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This Indie Author Pledges to Leave Twitter Hashtags Alone

In the past six months, I’ve been thinking a lot about social media and marketing in general. I’ve spoken to several bestselling fiction authors who’ve built their followings based not on social media strategy but by simply writing more books. More books sell more books, and that is the mantra I’ve adopted.

That’s the reason for the change in my blogging. I’ll be doing the occasional Thriller Thursday when it strikes me, but my time is very limited, and I need to spend it writing. And you know what? True crime isn’t the only thing I’m interested in. So when I do blog, I’m not going to follow any preset rules. I’m going to write about what I want to.

And to the point of this post: Twitter hashtags. Let me say first I speak from experience on this, as an author with only two books out. It is VERY easy to get caught up in tweeting about your book several times a day, or by joining a group who will do it for you in exchange for your pimping their book. But guess what? Nearly everybody does it, especially the newer authors, and the vast majority of those Twitter links are ignored, because they are nothing but white noise. I know this because I’ve used to track my click-thrus, and despite many, many RTs, the click rate was dismal.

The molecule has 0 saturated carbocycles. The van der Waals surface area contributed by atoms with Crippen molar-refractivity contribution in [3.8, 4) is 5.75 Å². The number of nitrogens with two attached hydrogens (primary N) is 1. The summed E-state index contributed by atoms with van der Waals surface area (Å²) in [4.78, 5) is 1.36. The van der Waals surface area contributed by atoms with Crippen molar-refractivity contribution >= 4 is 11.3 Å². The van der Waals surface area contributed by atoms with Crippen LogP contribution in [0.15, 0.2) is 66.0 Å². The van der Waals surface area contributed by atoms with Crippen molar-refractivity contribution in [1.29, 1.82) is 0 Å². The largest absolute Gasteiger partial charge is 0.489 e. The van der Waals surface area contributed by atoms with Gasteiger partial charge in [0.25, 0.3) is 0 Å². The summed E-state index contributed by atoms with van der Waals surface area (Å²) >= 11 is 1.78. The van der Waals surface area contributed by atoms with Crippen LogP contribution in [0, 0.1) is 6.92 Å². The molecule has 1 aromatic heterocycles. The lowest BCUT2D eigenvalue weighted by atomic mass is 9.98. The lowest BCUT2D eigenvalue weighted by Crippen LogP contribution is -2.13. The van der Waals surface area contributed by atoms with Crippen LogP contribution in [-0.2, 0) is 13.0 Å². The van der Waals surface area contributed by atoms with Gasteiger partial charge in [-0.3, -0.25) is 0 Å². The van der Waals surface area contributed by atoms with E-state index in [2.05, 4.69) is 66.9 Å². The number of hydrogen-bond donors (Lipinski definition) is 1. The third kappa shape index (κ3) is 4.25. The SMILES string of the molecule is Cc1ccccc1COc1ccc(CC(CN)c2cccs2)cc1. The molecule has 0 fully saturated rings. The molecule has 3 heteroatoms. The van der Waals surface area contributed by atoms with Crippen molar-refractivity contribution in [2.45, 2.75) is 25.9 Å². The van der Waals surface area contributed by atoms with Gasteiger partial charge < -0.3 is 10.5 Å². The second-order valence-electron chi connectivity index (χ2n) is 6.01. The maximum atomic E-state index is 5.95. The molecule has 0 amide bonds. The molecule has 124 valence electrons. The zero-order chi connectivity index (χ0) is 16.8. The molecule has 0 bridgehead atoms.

Even worse, I’ve used hashtags like #FridayReads, #bookworm, #mustreads, #Goodreads, and those hashtags, to my knowledge, were created for readers to talk about the books they loved. Not for an author to promote their own work. Same with many of the groups on Facebook. They’re supposed to be for support, networking, or just chatting up books, but they quickly become laden with desperate authors eager to get a sale or two.